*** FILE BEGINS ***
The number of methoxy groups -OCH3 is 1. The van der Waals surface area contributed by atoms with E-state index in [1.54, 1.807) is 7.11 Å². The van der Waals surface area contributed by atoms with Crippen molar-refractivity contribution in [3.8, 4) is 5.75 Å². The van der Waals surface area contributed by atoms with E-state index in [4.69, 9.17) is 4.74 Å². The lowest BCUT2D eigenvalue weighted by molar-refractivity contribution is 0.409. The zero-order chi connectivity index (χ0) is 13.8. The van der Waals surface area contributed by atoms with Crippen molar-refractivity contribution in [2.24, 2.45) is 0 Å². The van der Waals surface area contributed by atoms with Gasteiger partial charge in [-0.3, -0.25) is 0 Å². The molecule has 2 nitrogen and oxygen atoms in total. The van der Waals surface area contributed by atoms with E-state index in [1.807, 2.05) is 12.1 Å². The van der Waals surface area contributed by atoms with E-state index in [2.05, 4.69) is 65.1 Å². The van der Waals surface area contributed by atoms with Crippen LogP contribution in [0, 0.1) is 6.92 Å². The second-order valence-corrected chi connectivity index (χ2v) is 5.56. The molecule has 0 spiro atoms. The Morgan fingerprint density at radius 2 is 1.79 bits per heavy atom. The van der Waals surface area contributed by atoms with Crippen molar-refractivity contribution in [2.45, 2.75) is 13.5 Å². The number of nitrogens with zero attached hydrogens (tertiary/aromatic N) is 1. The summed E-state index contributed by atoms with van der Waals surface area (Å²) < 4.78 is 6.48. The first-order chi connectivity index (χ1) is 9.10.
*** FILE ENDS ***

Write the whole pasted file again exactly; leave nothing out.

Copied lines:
The number of methoxy groups -OCH3 is 1. The van der Waals surface area contributed by atoms with E-state index in [1.54, 1.807) is 7.11 Å². The van der Waals surface area contributed by atoms with Crippen molar-refractivity contribution in [3.8, 4) is 5.75 Å². The van der Waals surface area contributed by atoms with E-state index in [4.69, 9.17) is 4.74 Å². The lowest BCUT2D eigenvalue weighted by molar-refractivity contribution is 0.409. The zero-order chi connectivity index (χ0) is 13.8. The van der Waals surface area contributed by atoms with Crippen molar-refractivity contribution in [2.24, 2.45) is 0 Å². The van der Waals surface area contributed by atoms with Gasteiger partial charge in [-0.3, -0.25) is 0 Å². The molecule has 2 nitrogen and oxygen atoms in total. The van der Waals surface area contributed by atoms with E-state index in [1.807, 2.05) is 12.1 Å². The van der Waals surface area contributed by atoms with E-state index in [2.05, 4.69) is 65.1 Å². The van der Waals surface area contributed by atoms with Crippen LogP contribution in [0, 0.1) is 6.92 Å². The second-order valence-corrected chi connectivity index (χ2v) is 5.56. The molecule has 0 spiro atoms. The Morgan fingerprint density at radius 2 is 1.79 bits per heavy atom. The van der Waals surface area contributed by atoms with Crippen molar-refractivity contribution in [2.45, 2.75) is 13.5 Å². The number of nitrogens with zero attached hydrogens (tertiary/aromatic N) is 1. The summed E-state index contributed by atoms with van der Waals surface area (Å²) < 4.78 is 6.48. The first-order chi connectivity index (χ1) is 9.10.